Fig. 2: Differences between tx.origin and msg.sender

Using tx.origin for authentication, malicious users can easily bypass authentication and steal ethers from the attacked contract after cheating your trust. The contract in Listing 5 is authenticated using tx.origin. If the attacker induces the victim to transfer ethers to the attack contract shown in Listing 6 by various means, the attack contract can steal all deposits of the contract in Listing 5.

contract Attacked{
    address public owner;
    constructor (address _owner){
        owner = _owner;
    }
    function withdrawAll(address _recipient) public{
        require(tx.origin == owner);
        _recipient.transfer(this.balance)
    }
}
Listing 5: victim contract
import ”Attack.sol”;
contract Attacker{
    Attacked attacked;
    address attacker;
    constructor(Attacked _attacked, address _attacker){
        attacked = _attacked;
        attacker = _attacker;
    }
    function () public payable{
        attacked.withdrawAll(attacker);
    }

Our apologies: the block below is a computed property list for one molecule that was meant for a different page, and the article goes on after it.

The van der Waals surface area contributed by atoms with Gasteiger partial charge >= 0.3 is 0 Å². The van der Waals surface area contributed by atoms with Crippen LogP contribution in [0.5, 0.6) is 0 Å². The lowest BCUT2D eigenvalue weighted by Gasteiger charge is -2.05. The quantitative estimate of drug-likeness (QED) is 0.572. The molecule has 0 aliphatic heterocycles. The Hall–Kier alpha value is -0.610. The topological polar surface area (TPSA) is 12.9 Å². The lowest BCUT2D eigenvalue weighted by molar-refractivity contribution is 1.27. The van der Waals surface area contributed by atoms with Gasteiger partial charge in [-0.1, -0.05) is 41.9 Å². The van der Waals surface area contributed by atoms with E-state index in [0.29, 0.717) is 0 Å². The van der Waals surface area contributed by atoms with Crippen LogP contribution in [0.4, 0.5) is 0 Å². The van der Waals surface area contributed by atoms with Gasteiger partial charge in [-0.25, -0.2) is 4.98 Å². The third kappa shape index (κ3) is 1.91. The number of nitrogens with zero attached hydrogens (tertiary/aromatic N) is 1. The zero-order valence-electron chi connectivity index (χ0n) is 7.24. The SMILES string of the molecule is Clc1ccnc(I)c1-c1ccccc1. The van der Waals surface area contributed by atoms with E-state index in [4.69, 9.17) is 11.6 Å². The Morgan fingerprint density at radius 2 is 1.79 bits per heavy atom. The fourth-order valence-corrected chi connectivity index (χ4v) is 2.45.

}
Listing 6: attack contract

Missing constructor. If the developer does not intend to write constructor function, the harm of this problem is very limited (eg., incomplete contract structure). But if the developer intends to write a constructor but write the wrong function name, then any user can call the function (eg., contract in Listing 7), which can cause serious security risks [8, 10]. This paper recommends using constructor keyword to declare constructors, which can effectively avoid the loss caused by the misspelling of constructor names. We check whether there is a constructor in each contract body.

 pragma solidity 0.5.0;
 contract Foo{
    address public owner;   //owner is the owner of the contract
    //Anyone cal now be the owner of the contract because the
    //function name is misspelled.
    function foo() public{